The goal of this retrospective review was to determine the clinical relevance of one-month post-treatment imaging in the selective internal radiation therapy (SIRT) patient population by reporting the incidence of change in clinical management.
Materials and methods
Between January 2012 and January 2016, 85 patients underwent 109 SIRT treatments for either primary or secondary hepatic malignancies. There were 59 men and 26 women with a mean age of 62.4 years (range: 39–89 years). Patients’ medical records were retrospectively reviewed for procedural, historical, laboratory and imaging information. The imaging study was considered to have changed patients’ clinical management if it resulted in the addition of a new procedure, canceling of a planned procedure or change in systemic therapy.
The one-month post-treatment imaging findings led to management changes in 10 of 109 (9.2%) of treatments. When evaluated by cancer type, 2/61 (3.3%) hepatocellular carcinoma (HCC) treatments had management changed while 8/48 (16.7%) non-HCC treatments underwent management change (P=0.03). This difference was also significant at multivariate analysis (P=0.03; odds ratio: 0.17 [0.03–082]).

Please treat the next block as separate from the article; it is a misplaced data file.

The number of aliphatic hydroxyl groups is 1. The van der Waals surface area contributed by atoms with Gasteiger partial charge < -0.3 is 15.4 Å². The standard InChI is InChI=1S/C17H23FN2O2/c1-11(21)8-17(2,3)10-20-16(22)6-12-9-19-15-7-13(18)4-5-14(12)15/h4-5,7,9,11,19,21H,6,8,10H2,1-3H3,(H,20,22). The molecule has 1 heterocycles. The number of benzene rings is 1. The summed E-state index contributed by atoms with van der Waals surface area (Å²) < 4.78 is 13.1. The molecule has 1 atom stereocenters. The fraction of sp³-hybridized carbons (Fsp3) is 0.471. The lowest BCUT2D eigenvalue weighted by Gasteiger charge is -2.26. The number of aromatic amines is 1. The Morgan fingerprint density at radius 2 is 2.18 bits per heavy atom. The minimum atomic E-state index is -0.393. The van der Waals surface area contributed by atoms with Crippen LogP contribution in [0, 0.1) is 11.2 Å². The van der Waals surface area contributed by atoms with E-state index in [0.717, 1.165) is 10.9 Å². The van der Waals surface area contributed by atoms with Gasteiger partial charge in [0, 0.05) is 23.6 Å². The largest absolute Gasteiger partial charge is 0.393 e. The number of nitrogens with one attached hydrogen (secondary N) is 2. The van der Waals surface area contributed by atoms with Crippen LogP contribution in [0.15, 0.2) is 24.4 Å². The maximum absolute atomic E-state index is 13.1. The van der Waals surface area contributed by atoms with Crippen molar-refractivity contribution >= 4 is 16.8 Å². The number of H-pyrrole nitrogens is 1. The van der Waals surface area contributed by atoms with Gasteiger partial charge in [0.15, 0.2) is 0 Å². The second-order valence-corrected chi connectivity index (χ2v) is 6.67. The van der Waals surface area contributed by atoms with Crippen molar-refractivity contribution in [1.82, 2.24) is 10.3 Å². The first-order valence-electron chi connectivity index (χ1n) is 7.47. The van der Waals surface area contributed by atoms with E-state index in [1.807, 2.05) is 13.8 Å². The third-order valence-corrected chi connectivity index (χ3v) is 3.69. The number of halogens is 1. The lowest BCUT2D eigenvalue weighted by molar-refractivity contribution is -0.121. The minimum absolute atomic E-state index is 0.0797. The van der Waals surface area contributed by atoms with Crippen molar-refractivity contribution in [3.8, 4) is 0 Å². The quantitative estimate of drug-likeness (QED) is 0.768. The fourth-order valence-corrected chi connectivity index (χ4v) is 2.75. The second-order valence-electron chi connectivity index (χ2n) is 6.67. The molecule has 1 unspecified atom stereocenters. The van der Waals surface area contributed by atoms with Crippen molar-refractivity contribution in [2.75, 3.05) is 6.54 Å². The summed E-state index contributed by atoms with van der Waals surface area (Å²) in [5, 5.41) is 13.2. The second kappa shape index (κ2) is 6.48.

Management is rarely changed by one-month post-SIRT imaging in patients with HCC and thus is likely unwarranted. Conversely, in non-HCC patients, one month post-SIRT imaging led to a significant percentage of clinical management changes suggesting that one month imaging in this setting is likely warranted.Le texte complet de cet article est disponible en PDF.
Keywords : Selective internal radiation therapy (SIRT), Transarterial radioembolization, Hepatocellular carcinoma, Metastatic liver disease, Treatment strategy
Vol 100 - N° 1P. 39-46 - janvier 2019 Retour au numéro
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